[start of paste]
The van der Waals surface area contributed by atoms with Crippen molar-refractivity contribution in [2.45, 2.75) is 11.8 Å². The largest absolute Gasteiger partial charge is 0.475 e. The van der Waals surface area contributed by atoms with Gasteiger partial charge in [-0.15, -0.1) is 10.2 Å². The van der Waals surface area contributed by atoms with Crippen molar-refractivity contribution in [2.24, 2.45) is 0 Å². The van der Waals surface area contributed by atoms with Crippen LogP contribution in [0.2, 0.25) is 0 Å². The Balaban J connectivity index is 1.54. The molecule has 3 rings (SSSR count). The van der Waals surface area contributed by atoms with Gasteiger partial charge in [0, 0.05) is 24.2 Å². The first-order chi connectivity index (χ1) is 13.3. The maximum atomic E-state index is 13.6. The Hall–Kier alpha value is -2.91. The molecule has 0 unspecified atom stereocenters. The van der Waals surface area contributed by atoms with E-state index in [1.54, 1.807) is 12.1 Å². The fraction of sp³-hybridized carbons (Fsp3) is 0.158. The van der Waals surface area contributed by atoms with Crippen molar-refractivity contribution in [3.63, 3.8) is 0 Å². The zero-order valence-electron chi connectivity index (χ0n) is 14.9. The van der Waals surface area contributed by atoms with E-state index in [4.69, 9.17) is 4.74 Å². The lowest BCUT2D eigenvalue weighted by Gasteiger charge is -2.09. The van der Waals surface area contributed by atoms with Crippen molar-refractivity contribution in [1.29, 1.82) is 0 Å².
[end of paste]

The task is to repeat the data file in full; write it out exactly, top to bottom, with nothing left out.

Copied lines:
The van der Waals surface area contributed by atoms with Crippen molar-refractivity contribution in [2.45, 2.75) is 11.8 Å². The largest absolute Gasteiger partial charge is 0.475 e. The van der Waals surface area contributed by atoms with Gasteiger partial charge in [-0.15, -0.1) is 10.2 Å². The van der Waals surface area contributed by atoms with Crippen molar-refractivity contribution in [2.24, 2.45) is 0 Å². The van der Waals surface area contributed by atoms with Crippen LogP contribution in [0.2, 0.25) is 0 Å². The Balaban J connectivity index is 1.54. The molecule has 3 rings (SSSR count). The van der Waals surface area contributed by atoms with Gasteiger partial charge in [0, 0.05) is 24.2 Å². The first-order chi connectivity index (χ1) is 13.3. The maximum atomic E-state index is 13.6. The Hall–Kier alpha value is -2.91. The molecule has 0 unspecified atom stereocenters. The van der Waals surface area contributed by atoms with E-state index in [1.54, 1.807) is 12.1 Å². The fraction of sp³-hybridized carbons (Fsp3) is 0.158. The van der Waals surface area contributed by atoms with Crippen molar-refractivity contribution in [3.63, 3.8) is 0 Å². The zero-order valence-electron chi connectivity index (χ0n) is 14.9. The van der Waals surface area contributed by atoms with E-state index in [4.69, 9.17) is 4.74 Å². The lowest BCUT2D eigenvalue weighted by Gasteiger charge is -2.09. The van der Waals surface area contributed by atoms with Crippen molar-refractivity contribution in [1.29, 1.82) is 0 Å².